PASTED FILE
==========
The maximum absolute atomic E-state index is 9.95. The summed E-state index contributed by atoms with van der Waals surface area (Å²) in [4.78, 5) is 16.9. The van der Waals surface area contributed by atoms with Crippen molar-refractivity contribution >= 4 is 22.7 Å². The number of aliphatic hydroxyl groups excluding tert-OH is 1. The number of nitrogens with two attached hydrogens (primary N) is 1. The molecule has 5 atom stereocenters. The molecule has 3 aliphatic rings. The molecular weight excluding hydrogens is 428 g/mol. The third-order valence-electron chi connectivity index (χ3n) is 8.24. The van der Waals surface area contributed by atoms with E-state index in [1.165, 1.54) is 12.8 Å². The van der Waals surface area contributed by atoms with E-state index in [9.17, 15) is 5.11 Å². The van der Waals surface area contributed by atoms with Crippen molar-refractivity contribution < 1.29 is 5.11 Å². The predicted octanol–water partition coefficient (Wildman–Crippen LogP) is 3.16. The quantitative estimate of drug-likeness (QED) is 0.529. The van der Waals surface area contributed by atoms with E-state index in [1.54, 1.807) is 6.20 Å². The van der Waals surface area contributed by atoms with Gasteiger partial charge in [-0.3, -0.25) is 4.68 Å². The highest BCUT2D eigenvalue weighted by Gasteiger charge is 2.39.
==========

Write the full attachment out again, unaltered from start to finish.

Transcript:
The maximum absolute atomic E-state index is 9.95. The summed E-state index contributed by atoms with van der Waals surface area (Å²) in [4.78, 5) is 16.9. The van der Waals surface area contributed by atoms with Crippen molar-refractivity contribution >= 4 is 22.7 Å². The number of aliphatic hydroxyl groups excluding tert-OH is 1. The number of nitrogens with two attached hydrogens (primary N) is 1. The molecule has 5 atom stereocenters. The molecule has 3 aliphatic rings. The molecular weight excluding hydrogens is 428 g/mol. The third-order valence-electron chi connectivity index (χ3n) is 8.24. The van der Waals surface area contributed by atoms with E-state index in [1.165, 1.54) is 12.8 Å². The van der Waals surface area contributed by atoms with E-state index in [9.17, 15) is 5.11 Å². The van der Waals surface area contributed by atoms with Crippen molar-refractivity contribution < 1.29 is 5.11 Å². The predicted octanol–water partition coefficient (Wildman–Crippen LogP) is 3.16. The quantitative estimate of drug-likeness (QED) is 0.529. The van der Waals surface area contributed by atoms with E-state index in [1.54, 1.807) is 6.20 Å². The van der Waals surface area contributed by atoms with Gasteiger partial charge in [-0.3, -0.25) is 4.68 Å². The highest BCUT2D eigenvalue weighted by Gasteiger charge is 2.39.